Harmon described the weapon as a “chrome (Cobra 380)” with a white handle. He testified to receiving the payment money from Mr. Bordley and didn’t know Braunskill would be present at the time. Harmon said he knew Braunskill “not that well.”

Harmon alleged that Mr. Bordley approached him the day after the shooting and asked that the gun be sold. The following transaction occurred in a Capitol Green neighborhood alley in Dover, he said, and was recorded on video by law enforcement. Still photos of the incident were shown Tuesday at trial.

The prosecution claimed Braunskill was a casual friend of Mr. Hendricks and texted with Mr. Bordley while setting up a robbery.

Leaving the scene

After a shot was fired, DAG Porter said, Ms. Braunskill and her roommate left in Mr. Hendricks car, while Mr. Bordley and two other men departed in his vehicle, she said. The two vehicles drove to Persimmon Tree Apartments in Dover, DAG Porter said, and Mr. Hendricks car was left there.

The DAG described Braunskill is being in a “panic” afterward and Mr. Bordley as “calm,” which was repeated by Harmon during testimony.

Mr. Bordley kept the handgun in question in his vehicle’s glove compartment, the prosecution maintained. Braunskill and Mr. Bordley were described as “good friends, they worked together to make money.”

Mr. Beauregard described Braunskill as a drug dealing Delaware State University student at the time of the shooting. She was “fed up” with being “ripped off” at the time the gun was purchased, the attorney said.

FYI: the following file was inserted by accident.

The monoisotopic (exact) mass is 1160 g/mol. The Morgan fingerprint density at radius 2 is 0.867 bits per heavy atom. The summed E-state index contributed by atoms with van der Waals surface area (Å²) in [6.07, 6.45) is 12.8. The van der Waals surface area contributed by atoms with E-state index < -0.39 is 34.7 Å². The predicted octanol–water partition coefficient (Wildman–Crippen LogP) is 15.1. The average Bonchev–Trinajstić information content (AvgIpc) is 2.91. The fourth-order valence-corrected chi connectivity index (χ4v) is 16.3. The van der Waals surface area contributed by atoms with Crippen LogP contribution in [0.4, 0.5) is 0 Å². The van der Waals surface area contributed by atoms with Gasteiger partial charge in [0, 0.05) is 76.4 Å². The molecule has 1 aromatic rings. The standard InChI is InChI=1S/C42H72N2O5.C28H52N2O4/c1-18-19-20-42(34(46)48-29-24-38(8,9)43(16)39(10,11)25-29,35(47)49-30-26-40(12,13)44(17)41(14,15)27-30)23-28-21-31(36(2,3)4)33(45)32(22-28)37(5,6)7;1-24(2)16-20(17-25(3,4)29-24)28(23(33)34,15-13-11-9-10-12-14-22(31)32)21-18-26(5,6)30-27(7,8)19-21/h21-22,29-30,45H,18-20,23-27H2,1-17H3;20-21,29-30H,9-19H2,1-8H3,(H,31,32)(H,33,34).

Harmon said he “hung out a lot” at DSU, “every day for years” in the gym, but never attended the school.

At no point did Braunskill blame anyone else during multiple text messages, the defense attorney said, and she was “only worried about” being implicated in the shooting. Mr. Hendricks was also a drug dealer at the time, he alleged.

While Braunskill exchanged texts afterward, the defense claimed Harmon was using Mr. Bordley’s phone at the time.

A lack of gunshot residue, video, DNA or fingerprint evidence further distanced Mr. Bordley from the shooting, according to the defense. Inconsistent statements from witnesses would also supposedly benefit Mr. Bordley’s contentions, Mr. Beauregard said.
Mr. Beauregard said the incident took place around 11 p.m. on a dark night with six people on the pier, further complicating any identification of a shooter.

Harmon testified to spending part of the day of the shooting with Mr. Bordley at a gymnasium and later buying marijuana from him. The duo was joined by Harmon’s relative (who was not charged) in the trip to Port Mahon, he claimed.

The defense attorney described Mr. Bordley full-time student who worked three part-time jobs, dealt small amounts of marijuana and had no prior criminal record.

Deputy Attorney General Lindsay A. Taylor is also prosecuting the case with DAG Porter.

Court records indicated Mr. Bordley is being held at James T. Vaughn Correctional Center near Smyrna. He was arrested without incident in the Chestnut Street area in Smyrna on April 29, 2016 and indicted by a grand jury on July 5, 2016. He waived the right to a speedy trial on Aug. 4, 2017.

Mr. Beauregard said an earlier plea offer was declined.